JST541 National Security and Intelligence (8)

The subject equips the student with an understanding of intelligence practice in the national security context in Australia and its Five Eyes key alliance partners (United States, United Kingdom, Canada and New Zealand). It builds on key introductory principles including critical thinking and operational intelligence theory and practice delivered in earlier subjects in the Master of Intelligence Analysis. The subject is based on three broad areas, which in turn informs the learning outcomes.  First, it introduces the student to advanced strategic intelligence analysis capabilities and analytical techniques in the national security context. Second, this subject encourages students to develop a sound appreciation of the national security context, including the roles of various agencies in the National (Australian Intelligence Community), and those of the Canadian, New Zealand, US and UK. Contemporary legislation and key professional debates about intelligence are explored (e.g. the politicisation of intelligence, intelligence failures and ethics). Third, this subject places intelligence in its workings in the national security context by discussing links between intelligence doctrinal issues and their application and relevance to the increasingly complex global and transnational security environment.


Session 1 (30)
Manly Campus
Session 2 (60)
Manly Campus

Continuing students should consult the SAL for current offering details: JST541. Where differences exist between the Handbook and the SAL, the SAL should be taken as containing the correct subject offering details.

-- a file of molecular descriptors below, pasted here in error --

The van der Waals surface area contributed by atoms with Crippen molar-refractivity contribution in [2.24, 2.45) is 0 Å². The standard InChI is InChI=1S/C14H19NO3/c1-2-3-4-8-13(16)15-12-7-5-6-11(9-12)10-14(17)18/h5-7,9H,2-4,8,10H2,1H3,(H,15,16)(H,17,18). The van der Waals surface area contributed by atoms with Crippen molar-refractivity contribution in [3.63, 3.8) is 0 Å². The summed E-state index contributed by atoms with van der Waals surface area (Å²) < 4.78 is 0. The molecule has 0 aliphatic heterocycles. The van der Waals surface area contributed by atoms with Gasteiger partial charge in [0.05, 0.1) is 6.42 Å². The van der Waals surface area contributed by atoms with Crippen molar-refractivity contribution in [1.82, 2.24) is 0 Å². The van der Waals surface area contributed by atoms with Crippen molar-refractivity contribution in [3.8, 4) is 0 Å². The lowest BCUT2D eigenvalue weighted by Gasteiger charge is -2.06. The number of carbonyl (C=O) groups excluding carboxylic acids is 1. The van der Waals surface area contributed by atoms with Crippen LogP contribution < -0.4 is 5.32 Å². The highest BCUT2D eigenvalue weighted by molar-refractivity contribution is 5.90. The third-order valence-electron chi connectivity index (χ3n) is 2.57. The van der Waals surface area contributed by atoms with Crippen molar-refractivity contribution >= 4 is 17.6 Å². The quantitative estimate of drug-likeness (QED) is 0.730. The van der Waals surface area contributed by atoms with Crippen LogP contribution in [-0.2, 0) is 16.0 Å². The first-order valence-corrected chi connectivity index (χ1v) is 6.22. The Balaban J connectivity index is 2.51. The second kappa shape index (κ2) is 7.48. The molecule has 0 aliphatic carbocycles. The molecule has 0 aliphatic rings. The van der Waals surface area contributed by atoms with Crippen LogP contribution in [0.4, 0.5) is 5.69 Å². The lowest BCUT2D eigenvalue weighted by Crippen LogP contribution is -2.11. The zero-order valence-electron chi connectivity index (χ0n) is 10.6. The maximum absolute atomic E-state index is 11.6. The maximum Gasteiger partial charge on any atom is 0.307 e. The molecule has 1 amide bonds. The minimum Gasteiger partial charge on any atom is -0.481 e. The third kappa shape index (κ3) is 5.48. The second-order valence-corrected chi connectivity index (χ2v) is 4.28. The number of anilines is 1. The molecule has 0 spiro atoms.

Subject Information

Grading System



One session


Australian Graduate School of Policing and Security

Assumed Knowledge

Students will have an understanding of basic tactical/operational intelligence theory and practice.

Subject Relationships

JST493 Replacing JST493 National Security and Intelligence Issues

Incompatible Subjects


Learning Outcomes

Upon successful completion of this subject, students should:
  • be able to review, analyse, consolidate and synthesise knowledge of key theoretical and practical intelligence analysis principles that guide practitioners working with national security agencies;
  • be able to think critically about the National Intelligence Community (Australian) and their own professional practice in relation to it;
  • be able to critically reflect on the contemporary legal and ethical issues relating to national security intelligence, and provide recommendations for policy and management action;
  • be able to demonstrate advanced analytical and research skills and be able to appropriately apply these to a range of contemporary national security intelligence practice issues;
  • be able to review, analyse, consolidate and synthesise a range of data in a selected area of global/transnational security area; and
  • be able to demonstrate mastery of critical thinking and alternative analytical capabilities in the context of national security and intelligence issues.


This subject will cover the following topics:
  • Foundation principles of national security & intelligence principles
  • The National (Australian) Intelligence Community
  • Intelligence: ethical and legal dimensions
  • Comparative intelligence systems and contemporary debates in national security practice
  • The emerging security environment

The information contained in the CSU Handbook was accurate at the date of publication: May 2021. The University reserves the right to vary the information at any time without notice.